History of Disappearance
The final room of the exhibition illustrates the diversity of the work preserved by the Archives of Franklin Furnace. It begins with a selection from an artists’ books collection through to a variety of documented performances and current online based commissions. This room includes key works by Patty Chang, William Pope.L, Matt Mullican and Tehching Hsieh.
Tehching Hsieh’s second One Year Performance (1980-1981), informally known as Time Piece, focuses on the nature of time and involved punching a card in a time-clock on the hour, twenty-four hours a day for one year. To help illustrate the time process, the artist shaved his head before the piece began, and then let his hair grow freely for the duration of the project. Every time he punched the clock, a movie camera shot a single frame. The resulting film compresses each day into a second, and the whole year into approximately six minutes.
Patty Chang’s practice is inspired by the endurance art pioneered by the early work of Chris Burden, the body art of Carolee Schneeman, and the self-referential imagery of Cindy Sherman. Her work has grown to encompass photography and video based on her performance art. In Fountain (1999) Patty Chang poured water onto a surface of a round mirror lying flat on the floor and, kneeling over it, strenuously slurped the water off. This action, which was repeated for thirty to forty-five minutes at a time, was captured by a stationary video camera, and the image was projected both on a monitor outside the gallery and onto a screen behind Chang’s body.
Since his first hypnotic performances in the 1970s Matt Mullican has continued to explore the construction of the world by investigating the real and imaginative boundaries of his studio whilst under hypnosis. Here the artist moves between real and fictional worlds and between the conscious and subconscious. Drawing geometric shapes with tape, he enters into the enclosures he has created and takes on identities of other people. In this performance Mullican retained control over the suggestions made in advance of being hypnotised – he could therefore direct the nature of the trancelike journey, though not the outcome.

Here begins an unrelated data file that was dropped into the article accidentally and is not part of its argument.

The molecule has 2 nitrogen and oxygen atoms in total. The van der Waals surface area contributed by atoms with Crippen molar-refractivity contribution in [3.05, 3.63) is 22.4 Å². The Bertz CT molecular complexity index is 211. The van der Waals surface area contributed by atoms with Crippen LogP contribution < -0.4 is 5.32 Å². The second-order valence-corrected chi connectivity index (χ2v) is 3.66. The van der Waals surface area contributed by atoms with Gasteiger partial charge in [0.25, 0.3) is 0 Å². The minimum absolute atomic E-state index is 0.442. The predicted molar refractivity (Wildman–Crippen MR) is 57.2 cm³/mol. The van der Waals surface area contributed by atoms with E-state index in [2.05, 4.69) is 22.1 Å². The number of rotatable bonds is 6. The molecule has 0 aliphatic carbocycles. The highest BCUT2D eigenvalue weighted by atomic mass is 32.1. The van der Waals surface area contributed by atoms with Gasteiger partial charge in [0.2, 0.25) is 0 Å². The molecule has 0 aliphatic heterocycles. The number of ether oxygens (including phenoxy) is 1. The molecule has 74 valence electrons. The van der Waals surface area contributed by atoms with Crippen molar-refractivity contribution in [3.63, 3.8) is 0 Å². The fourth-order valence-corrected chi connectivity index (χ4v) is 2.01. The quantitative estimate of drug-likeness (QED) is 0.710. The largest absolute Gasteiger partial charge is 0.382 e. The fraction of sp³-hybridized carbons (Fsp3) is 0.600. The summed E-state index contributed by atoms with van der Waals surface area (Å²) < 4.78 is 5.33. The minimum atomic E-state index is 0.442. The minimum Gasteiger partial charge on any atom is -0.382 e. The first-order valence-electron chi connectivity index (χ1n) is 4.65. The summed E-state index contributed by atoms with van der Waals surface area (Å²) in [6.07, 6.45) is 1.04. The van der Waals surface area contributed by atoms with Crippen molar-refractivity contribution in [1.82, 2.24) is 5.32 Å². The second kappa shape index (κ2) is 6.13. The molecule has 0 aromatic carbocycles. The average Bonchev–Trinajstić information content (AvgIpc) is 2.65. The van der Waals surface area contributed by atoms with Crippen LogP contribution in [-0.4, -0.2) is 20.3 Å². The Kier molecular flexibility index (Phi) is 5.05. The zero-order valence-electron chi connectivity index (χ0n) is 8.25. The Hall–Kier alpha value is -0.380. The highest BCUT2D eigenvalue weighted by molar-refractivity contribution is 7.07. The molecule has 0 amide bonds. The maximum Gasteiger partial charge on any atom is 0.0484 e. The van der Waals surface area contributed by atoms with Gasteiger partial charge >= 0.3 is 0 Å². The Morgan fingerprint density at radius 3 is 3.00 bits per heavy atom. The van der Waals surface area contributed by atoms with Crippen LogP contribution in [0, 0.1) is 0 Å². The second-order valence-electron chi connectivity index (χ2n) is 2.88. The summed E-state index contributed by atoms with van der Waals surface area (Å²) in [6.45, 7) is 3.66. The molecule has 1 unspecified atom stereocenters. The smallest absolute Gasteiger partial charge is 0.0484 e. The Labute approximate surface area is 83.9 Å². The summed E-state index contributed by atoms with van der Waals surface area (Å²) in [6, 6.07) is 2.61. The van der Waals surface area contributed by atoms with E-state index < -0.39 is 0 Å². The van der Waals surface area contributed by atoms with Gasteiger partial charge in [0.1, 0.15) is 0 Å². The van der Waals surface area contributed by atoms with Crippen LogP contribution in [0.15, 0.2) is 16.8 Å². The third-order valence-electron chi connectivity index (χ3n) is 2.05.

William Pope.L is best known for his Crawl Project which he has been staging periodically in city streets. He has staged over forty crawls since 1978 as an extension of his large eRacism project. His performances vary in duration. Some are done on the spur of the moment without preparation, whilst others push the limits of his physical endurance. In 2002, scheduled to coincide with the opening of the Whitney Biennial, Pope.L set off on his most ambitious crawl to date, The Great White Way, a 22 mile crawl up the length of Manhattan. It was performed in stages over a five year period and took him from the Statue of Liberty and through the borough via Broadway, ending in the Bronx, where his mother resides. In these public performances he laboriously drags his limp body along city pavements dressed in different costumes.
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